I was happy to introduce her to a new option: gluten-free soft pretzels from Kim & Scott’s Gourmet Pretzels. The Chicago-based company is allergy-aware; they bake all their products in a nut-free facility. Now they’ve added gluten-free pretzels too, made with an ancient-grain gluten-free flour mix. While they are not Philly-style soft pretzels, they’re as close as my daughter is going to get for now. She loved them. Her gluten-eating sister liked them but wasn’t as enthusiastic.
The gluten-free pretzels are available in Kim and Scott’s Cafe Twist in Chicago, plus they are sold frozen in area Whole Foods and other stores. While the pretzels are made in a facility that processes wheat, they say they take precautions to avoid cross-contamination.
I wanted to share some good gluten-free experiences we’ve had recently, with a Harry & David gluten-free gift box, King Arthur gluten-free cake mix, and four restaurants in Chicago: Hub 51, Wilde, Lula Cafe and Nano Sushi.
Harry & David Gluten-Free Goodies
- Harry & David Gluten-Free Hat Box
— The good folks at MB Limited, who help us out with our computers, sent us a Harry & David Gluten-Free Hat Box. It’s always exciting to open a Harry & David gift tower, so it was fun to unwrap the two hat boxes. Imagine our delight when we discovered that the hat boxes were filled with gluten-free brownies and cookies.
The brownies were some of the most scrumptious brownies I’ve ever had — gluten-free or regular. I looked at the ingredients and was surprised to see that they used black bean powder instead of flour. I was also surprised to see the high amount of fat, but let’s not go there (on the positive side, they had high protein). The gluten-free brownies — two fudge brownies, two walnut brownies and two chocolate chunk brownies — were rich and thick and chocolate.
The gluten-free cookie assortment included two macaroons, two chocolate chip cookies, two peanut butter cookies and two mint chocolate cookies. They were quite good, but the brownies were definitely our favorite. I sent Harry & David an email, asking if their gluten-free goodies were made in a dedicated gluten-free area etc., but I did not hear back.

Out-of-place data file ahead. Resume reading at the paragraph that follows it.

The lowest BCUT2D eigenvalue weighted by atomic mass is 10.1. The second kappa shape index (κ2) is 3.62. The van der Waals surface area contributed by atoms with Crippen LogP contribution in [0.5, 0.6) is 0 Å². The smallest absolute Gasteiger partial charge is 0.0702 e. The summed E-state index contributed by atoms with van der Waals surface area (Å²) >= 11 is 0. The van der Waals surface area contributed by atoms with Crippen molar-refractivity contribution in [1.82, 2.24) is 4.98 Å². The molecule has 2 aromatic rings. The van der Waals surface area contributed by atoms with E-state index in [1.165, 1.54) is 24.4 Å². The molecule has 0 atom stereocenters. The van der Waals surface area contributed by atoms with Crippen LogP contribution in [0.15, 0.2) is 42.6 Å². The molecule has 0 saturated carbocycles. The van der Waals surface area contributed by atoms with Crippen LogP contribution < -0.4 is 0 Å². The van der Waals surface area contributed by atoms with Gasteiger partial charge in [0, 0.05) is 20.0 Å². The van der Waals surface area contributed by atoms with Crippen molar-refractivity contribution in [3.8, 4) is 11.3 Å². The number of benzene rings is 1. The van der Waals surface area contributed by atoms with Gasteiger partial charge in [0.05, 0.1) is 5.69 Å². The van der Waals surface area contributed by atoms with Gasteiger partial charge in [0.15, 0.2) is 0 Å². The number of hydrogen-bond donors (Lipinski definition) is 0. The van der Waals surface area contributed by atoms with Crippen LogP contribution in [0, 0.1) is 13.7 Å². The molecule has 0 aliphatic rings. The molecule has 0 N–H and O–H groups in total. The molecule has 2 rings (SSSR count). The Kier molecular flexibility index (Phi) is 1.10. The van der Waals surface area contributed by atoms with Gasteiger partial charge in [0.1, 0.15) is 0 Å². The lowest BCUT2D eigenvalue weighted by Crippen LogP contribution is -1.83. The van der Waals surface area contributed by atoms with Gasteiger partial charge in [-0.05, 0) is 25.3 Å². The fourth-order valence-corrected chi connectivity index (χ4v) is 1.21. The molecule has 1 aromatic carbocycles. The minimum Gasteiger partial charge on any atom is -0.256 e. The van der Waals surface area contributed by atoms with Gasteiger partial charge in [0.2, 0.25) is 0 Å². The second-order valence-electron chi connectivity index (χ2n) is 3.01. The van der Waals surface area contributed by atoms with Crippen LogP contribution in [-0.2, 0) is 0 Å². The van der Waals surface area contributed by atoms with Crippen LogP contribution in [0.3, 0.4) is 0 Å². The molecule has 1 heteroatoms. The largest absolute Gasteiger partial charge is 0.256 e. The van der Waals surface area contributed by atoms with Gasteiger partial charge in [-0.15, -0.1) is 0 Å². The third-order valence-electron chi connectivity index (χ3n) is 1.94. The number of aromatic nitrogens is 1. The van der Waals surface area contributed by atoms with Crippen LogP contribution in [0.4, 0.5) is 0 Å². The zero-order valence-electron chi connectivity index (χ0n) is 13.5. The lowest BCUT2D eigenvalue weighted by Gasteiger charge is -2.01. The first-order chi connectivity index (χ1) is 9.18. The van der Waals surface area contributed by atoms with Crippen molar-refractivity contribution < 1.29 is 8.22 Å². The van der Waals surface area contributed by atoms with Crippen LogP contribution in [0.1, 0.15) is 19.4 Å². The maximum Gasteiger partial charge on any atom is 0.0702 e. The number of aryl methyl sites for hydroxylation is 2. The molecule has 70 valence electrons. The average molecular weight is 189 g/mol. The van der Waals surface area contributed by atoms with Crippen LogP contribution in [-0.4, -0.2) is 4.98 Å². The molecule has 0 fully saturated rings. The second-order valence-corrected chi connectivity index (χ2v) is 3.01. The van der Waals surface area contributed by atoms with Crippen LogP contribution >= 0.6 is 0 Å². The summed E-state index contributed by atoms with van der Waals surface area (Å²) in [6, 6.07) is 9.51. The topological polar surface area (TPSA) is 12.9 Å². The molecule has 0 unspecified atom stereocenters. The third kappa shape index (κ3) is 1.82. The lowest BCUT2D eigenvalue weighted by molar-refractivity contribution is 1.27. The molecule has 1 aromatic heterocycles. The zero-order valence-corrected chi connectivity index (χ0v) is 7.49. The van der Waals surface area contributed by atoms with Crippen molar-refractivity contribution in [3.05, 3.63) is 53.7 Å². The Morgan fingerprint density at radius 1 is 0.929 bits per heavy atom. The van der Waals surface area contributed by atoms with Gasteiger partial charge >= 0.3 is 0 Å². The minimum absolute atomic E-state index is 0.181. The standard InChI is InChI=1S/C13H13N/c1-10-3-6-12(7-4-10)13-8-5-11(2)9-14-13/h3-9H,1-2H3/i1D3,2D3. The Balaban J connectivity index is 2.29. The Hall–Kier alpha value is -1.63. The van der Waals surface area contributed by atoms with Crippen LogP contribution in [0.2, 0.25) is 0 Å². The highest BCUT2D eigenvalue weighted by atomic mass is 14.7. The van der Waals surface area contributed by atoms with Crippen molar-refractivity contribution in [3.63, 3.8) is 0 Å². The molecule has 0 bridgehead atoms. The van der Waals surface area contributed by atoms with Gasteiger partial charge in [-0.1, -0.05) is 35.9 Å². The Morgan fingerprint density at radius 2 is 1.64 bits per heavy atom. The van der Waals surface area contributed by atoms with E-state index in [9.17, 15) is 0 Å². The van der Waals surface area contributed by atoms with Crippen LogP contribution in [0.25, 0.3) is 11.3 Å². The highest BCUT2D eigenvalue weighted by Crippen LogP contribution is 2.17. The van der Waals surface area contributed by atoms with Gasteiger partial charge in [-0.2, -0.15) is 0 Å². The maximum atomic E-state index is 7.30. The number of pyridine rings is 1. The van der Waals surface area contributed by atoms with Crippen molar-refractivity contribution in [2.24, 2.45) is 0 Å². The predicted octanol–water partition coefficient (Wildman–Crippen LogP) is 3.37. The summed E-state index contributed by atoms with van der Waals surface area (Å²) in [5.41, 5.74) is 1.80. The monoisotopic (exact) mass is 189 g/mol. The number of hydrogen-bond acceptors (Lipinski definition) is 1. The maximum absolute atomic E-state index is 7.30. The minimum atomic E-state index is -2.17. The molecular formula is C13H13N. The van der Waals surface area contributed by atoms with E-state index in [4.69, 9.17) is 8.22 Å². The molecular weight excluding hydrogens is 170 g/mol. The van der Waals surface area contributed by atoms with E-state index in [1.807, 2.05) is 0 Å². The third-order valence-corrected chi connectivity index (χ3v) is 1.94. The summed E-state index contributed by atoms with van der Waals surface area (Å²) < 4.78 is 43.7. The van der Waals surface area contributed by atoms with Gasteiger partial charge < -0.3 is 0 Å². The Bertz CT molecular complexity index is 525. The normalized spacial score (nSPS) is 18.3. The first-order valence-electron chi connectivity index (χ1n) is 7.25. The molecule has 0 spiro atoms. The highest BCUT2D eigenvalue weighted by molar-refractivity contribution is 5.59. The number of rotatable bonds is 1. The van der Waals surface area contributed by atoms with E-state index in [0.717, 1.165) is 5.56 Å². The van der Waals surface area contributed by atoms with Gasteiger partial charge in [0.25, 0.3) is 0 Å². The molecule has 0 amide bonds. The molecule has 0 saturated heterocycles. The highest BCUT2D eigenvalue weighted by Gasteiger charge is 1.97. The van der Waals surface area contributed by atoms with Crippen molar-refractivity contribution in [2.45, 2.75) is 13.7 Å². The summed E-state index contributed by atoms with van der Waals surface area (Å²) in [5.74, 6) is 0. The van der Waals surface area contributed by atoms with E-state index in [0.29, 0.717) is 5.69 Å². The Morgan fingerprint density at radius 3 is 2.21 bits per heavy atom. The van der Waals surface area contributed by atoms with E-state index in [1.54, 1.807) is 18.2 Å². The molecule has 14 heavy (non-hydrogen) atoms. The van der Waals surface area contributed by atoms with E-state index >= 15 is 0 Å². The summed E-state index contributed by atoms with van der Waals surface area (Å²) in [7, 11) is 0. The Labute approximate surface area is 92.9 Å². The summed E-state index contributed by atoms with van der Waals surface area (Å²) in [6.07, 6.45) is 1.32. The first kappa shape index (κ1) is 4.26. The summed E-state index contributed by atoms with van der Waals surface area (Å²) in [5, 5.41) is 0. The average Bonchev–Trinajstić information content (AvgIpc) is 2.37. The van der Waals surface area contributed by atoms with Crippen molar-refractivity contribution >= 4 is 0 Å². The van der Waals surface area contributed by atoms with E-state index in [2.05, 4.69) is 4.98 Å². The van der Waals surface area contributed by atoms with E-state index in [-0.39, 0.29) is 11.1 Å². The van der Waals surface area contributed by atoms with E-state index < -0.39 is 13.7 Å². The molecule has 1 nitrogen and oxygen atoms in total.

UPDATE 10/29/11: I just found out that Harry & David has discontinued their gluten-free brownies and cookies. Unfortunately, there’s no explanation from them. I’m sad, those brownies were really delicious.
King Arthur gluten-free birthday cake
- Birthday cake made with King Arthur gluten-free chocolate cake mix
— Speaking of rich desserts, it was recently my older daughter’s birthday. Although she does not have celiac and usually orders a bakery cake, she requested that I bake her cake this year. I told her it would have to be a gluten-free cake, as I don’t bake with regular flour any more since flour can remain airborne for a few hours and settle on kitchen appliances and counters.
We had two great gluten-free dining experiences recently. I only wish I had brought my camera.
Last week, relatives were visiting from out of town, and we met them at Mon Ami Gabi, a French bistro in Chicago. We chose Mon Ami Gabi because it’s not far from our home and, since it’s a Lettuce Entertain You restaurant, I felt reasonably confident they could handle a gluten-free request.
Little did I know that Mon Ami Gabi has a full gluten-free menu, with steaks, chicken, salmon and more. The real surprise came when the waiter brought out a gluten-free baguette nestled inside a long paper sleeve. My daughter quickly gobbled up the fresh, warm bread. Though it didn’t have the crispy crust or chewy interior of a real French baguette, my husband declared it the best gluten-free bread he’s ever had.